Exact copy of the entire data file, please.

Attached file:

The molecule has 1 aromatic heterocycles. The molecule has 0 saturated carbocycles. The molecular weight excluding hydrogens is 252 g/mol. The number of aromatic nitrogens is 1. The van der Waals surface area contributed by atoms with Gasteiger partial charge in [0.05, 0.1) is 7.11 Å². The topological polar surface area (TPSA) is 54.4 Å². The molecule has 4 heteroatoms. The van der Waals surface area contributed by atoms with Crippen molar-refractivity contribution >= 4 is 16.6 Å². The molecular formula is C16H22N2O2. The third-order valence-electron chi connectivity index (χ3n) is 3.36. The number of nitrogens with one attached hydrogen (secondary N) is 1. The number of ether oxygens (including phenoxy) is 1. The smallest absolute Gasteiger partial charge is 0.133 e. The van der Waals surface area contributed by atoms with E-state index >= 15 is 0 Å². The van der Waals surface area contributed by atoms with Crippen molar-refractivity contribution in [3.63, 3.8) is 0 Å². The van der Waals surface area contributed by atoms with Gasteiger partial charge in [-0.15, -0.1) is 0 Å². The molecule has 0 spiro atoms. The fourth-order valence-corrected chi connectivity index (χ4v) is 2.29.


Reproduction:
The molecule has 1 aromatic heterocycles. The molecule has 0 saturated carbocycles. The molecular weight excluding hydrogens is 252 g/mol. The number of aromatic nitrogens is 1. The van der Waals surface area contributed by atoms with Gasteiger partial charge in [0.05, 0.1) is 7.11 Å². The topological polar surface area (TPSA) is 54.4 Å². The molecule has 4 heteroatoms. The van der Waals surface area contributed by atoms with Crippen molar-refractivity contribution >= 4 is 16.6 Å². The molecular formula is C16H22N2O2. The third-order valence-electron chi connectivity index (χ3n) is 3.36. The number of nitrogens with one attached hydrogen (secondary N) is 1. The number of ether oxygens (including phenoxy) is 1. The smallest absolute Gasteiger partial charge is 0.133 e. The van der Waals surface area contributed by atoms with E-state index >= 15 is 0 Å². The van der Waals surface area contributed by atoms with Crippen molar-refractivity contribution in [3.63, 3.8) is 0 Å². The van der Waals surface area contributed by atoms with Gasteiger partial charge in [-0.15, -0.1) is 0 Å². The molecule has 0 spiro atoms. The fourth-order valence-corrected chi connectivity index (χ4v) is 2.29.